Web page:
On May 9, 2014, the Department of Health and Human Services (HHS) issued a Proposed Rule amending the regulations relating to the Office of Inspector General’s (OIG) exclusion authorities. The OIG has the ability to exclude providers from participation in Federal healthcare programs for activities related to healthcare fraud, patient abuse, and other activities. The Proposed Rule would enhance the OIG’s exclusion authority and clarify existing regulatory provisions.
You may comment on this Proposed Rule up until July 8, 2014. The best way to comment is by submitting comments through the Federal eRulemaking Portal at: www.regulations.gov. Commenters should reference file code OIG–403–P2.
Summary of the Proposed Rule
The Patient Protection and Affordable Care Act (ACA) significantly expanded the OIG's authority to protect Federal healthcare programs from fraud and abuse. In order to codify the changes made by the ACA, the OIG has proposed changing regulations to allow for exclusions imposed in the following circumstances:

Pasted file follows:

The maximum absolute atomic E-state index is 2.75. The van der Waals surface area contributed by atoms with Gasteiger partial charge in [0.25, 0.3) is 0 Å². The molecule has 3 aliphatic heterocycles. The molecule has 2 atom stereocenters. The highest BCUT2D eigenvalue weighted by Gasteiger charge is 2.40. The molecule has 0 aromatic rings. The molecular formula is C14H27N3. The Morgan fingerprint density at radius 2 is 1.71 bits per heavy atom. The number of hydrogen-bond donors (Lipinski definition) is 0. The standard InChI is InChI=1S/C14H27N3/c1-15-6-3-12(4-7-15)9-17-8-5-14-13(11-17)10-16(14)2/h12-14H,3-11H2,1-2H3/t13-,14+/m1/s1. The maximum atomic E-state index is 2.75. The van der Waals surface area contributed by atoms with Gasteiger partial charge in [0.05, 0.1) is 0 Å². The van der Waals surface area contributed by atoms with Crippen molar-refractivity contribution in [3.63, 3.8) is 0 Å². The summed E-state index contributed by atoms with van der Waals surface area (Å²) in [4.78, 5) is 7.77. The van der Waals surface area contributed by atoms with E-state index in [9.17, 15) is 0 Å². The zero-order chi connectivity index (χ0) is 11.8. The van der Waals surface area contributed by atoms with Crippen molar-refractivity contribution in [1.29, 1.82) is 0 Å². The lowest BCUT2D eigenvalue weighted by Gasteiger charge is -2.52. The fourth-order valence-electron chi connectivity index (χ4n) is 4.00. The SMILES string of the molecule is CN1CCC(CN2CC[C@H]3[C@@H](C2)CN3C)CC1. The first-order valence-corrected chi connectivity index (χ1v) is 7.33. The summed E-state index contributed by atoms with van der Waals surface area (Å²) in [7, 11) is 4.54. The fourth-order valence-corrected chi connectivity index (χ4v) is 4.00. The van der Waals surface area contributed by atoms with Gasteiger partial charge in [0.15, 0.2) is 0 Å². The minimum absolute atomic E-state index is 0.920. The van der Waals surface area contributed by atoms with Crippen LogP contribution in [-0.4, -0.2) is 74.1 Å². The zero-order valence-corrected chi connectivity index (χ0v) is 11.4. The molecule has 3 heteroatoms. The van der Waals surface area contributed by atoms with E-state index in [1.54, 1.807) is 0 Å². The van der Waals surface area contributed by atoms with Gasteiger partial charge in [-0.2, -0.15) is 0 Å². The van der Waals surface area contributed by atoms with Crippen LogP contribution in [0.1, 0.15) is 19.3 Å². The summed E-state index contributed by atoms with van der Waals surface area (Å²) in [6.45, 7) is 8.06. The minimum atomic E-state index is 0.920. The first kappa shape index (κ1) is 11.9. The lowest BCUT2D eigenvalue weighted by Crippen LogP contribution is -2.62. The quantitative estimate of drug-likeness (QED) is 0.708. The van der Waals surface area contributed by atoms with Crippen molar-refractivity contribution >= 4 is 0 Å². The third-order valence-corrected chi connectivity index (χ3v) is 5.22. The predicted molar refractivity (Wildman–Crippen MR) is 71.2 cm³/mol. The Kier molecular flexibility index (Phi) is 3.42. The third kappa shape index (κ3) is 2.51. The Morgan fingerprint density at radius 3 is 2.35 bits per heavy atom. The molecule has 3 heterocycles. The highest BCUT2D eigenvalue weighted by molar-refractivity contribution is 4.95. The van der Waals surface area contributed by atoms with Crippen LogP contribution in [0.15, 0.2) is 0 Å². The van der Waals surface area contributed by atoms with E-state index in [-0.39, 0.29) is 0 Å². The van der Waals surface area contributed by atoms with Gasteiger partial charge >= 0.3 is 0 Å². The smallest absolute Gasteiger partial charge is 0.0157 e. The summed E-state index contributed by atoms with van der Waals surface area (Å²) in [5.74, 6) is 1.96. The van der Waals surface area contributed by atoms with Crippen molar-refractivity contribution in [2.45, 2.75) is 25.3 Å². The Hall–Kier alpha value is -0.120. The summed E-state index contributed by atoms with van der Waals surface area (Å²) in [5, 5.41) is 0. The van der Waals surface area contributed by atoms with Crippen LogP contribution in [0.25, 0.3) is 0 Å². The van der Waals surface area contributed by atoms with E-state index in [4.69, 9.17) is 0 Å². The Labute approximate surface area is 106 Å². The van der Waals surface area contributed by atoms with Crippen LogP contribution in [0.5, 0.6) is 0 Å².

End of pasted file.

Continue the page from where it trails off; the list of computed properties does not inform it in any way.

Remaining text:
- Conviction of an offense in connection with obstruction of an audit;
- Failure to supply payment information (the ACA expanded this provision to apply to individuals who "order, refer for furnishing, or certify the need for" items or services for which payment may be made under Medicare or any State healthcare program); and
- Making, or causing to be made, any false statement, omission, or misrepresentation of a material fact in applications to participate as a provider of services or supplier under a Federal healthcare program.
The Proposed Rule would also grant new authority to the OIG to issue testimonial subpoenas in investigations of exclusion cases. Prior to the ACA, the testimonial subpoena authority was limited to cases where the OIG was pursuing a civil monetary penalty.
Finally, HHS is proposing a modification to the reinstatement rules for individuals excluded as a result of losing their licenses to allow them to rejoin the programs earlier when appropriate. Under the Proposed Rule, authorities would have more latitude to reinstate doctors and other professionals banned from Medicare after they’ve been punished by states for misconduct.